Rising temperatures could irrevocably alter creatures and their habitats, great and small. Shearwater, 2009, 288 p., $26.95 Heatstroke: Nature in an Age of Global Warming by Anthony D. Barnosky

  21. Birth Day: A Pediatrician Explores the Science, the History, and the Wonder of Childbirth by Mark Sloan

    What is known — and what isn’t known — about the first day of a child’s life. Ballantine Books, 2009, 370 p., $25 Birth Day: A Pediatrician Explores the Science, the History, and the Wonder of Childbirth by Mark Sloan

  22. The Unwell Brain: Understanding the Psychobiology of Mental Health by F. Scott Kraly

    Dysfunctional moods and behavior have chemical roots. W.W. Norton & Co., 2009, 224 p., $18.95 The Unwell Brain: Understanding the Psychobiology of Mental Health by F. Scott Kraly

  23. Book Review: An Orchard Invisible: A Natural History of Seeds by Jonathan Silvertown

    A single coco-de-mer, the largest known seed, can weigh 23 kilograms, as much as an airline passenger’s checked luggage, writes Jonathan Silvertown, an ecologist at the Open  University in Milton Keynes, England. What drove the coco-de-mer palm to such extreme nuttiness is just one of the evolutionary puzzles Silvertown discusses in An Orchard Invisible. The book […]

  24. Book Review: Out of Our Heads: Why You Are Not Your Brain, and Other Lessons from the Biology of Consciousness by Alva Noë

    Alva Noë wants to knock the brain off its scientific pedestal, where it reigns as maestro of mind and king of consciousness. In his new book, the University of California, Berkeley philosopher offers an often thought-provoking explanation of why neuroscientists won’t make headway in understanding conscious experience until they drop their brain-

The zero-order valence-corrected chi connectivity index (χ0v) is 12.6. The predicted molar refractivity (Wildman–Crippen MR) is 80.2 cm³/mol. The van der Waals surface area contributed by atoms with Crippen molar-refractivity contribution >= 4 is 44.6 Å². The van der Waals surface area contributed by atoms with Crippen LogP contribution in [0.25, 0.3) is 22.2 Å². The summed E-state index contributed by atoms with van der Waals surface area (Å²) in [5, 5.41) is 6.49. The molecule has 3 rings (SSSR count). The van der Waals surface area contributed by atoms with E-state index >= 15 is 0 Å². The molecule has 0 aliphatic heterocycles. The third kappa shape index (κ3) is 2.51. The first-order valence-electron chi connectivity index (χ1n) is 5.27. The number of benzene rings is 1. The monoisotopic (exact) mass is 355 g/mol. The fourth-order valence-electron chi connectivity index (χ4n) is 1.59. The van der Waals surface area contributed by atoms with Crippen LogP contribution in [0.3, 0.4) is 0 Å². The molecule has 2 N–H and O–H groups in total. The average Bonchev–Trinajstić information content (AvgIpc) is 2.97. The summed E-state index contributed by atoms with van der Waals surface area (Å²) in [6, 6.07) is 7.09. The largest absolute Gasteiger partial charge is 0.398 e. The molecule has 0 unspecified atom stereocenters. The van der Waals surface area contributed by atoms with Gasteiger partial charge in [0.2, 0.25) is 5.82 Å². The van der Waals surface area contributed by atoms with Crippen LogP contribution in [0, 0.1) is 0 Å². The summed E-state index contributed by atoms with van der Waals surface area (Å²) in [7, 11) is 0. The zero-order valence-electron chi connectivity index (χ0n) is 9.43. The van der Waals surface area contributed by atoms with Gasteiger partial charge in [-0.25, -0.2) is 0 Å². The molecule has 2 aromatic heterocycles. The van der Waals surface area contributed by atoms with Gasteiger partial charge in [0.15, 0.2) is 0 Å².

centric attitudes. Noë rejects […]

  25. Science needs ace communicators and politicians

    In February, Alice Huang became president-elect of the American Association for the Advancement of Science. The renowned virologist began her career at Harvard in 1971, eventually becoming director of the laboratories of infectious diseases at Children’s Hospital Boston. After a stint at New York University, she moved to the California Institute of Technology in 1997 […]

  26. Shared Differences

    Whether you like it or not, you’re a little different. If it makes you feel any better, so is everybody else. In fact, everybody is far more different than anybody had imagined. Scientists are only beginning to discover just how different humans are from each other at the genetic level and what those personal genetic […]

  27. Specialis Revelio!

    As the curtain lifts at Harrah’s in Las Vegas, magician Mac King walks out on stage in a tacky plaid suit and belts out a goofy “Howdy! I’m Mac King!” He then starts bending minds with more finesse and precision than a Jedi knight. HARNESSING ILLUSION TO REVEAL THE BRAIN | Neuroscience taps the age-old […]

  28. Strings Link the Ultracold with the Superhot

    Shadows live in a simple world. They glide effortlessly across any sort of surface, oblivious to the higher dimension of space in which 3-D bodies move, collide and sometimes block the paths of rays of light. NEARLY “PERFECT LIQUID” | Researchers colliding gold particles at Brookhaven National Laboratory found stronger interactions among quarks and gluons […]

  29. Letters

    Why good looks look good The article “It’s written all over your face” (SN: 1/17/09, p. 24) made me recall another article (a couple of years ago, I think!) describing the work of researchers investigating an apparent human, obsessive need to identify patterns in our environment. The scientists studied stockbrokers with and without a specific […]

  30. Science Past from the issue of April 25, 1959

    “Go-getter” type is heart attack candidate — The American “go-getter” type is a prime candidate for a heart attack. There appears to be a strong link between the behavior of a man with regard to his business and social activities and his chances of being a victim of a heart attack, two San Francisco specialists […]

  31. Why Sh*t Happens: The Science of a Really Bad Day by Peter J. Bentley

    Science explains life’s daily mishaps and offers ways to fight back. Rodale, 2009, 308 p., $16.95 Why Sh*t Happens: The Science of a Really Bad Day by Peter J. Bentley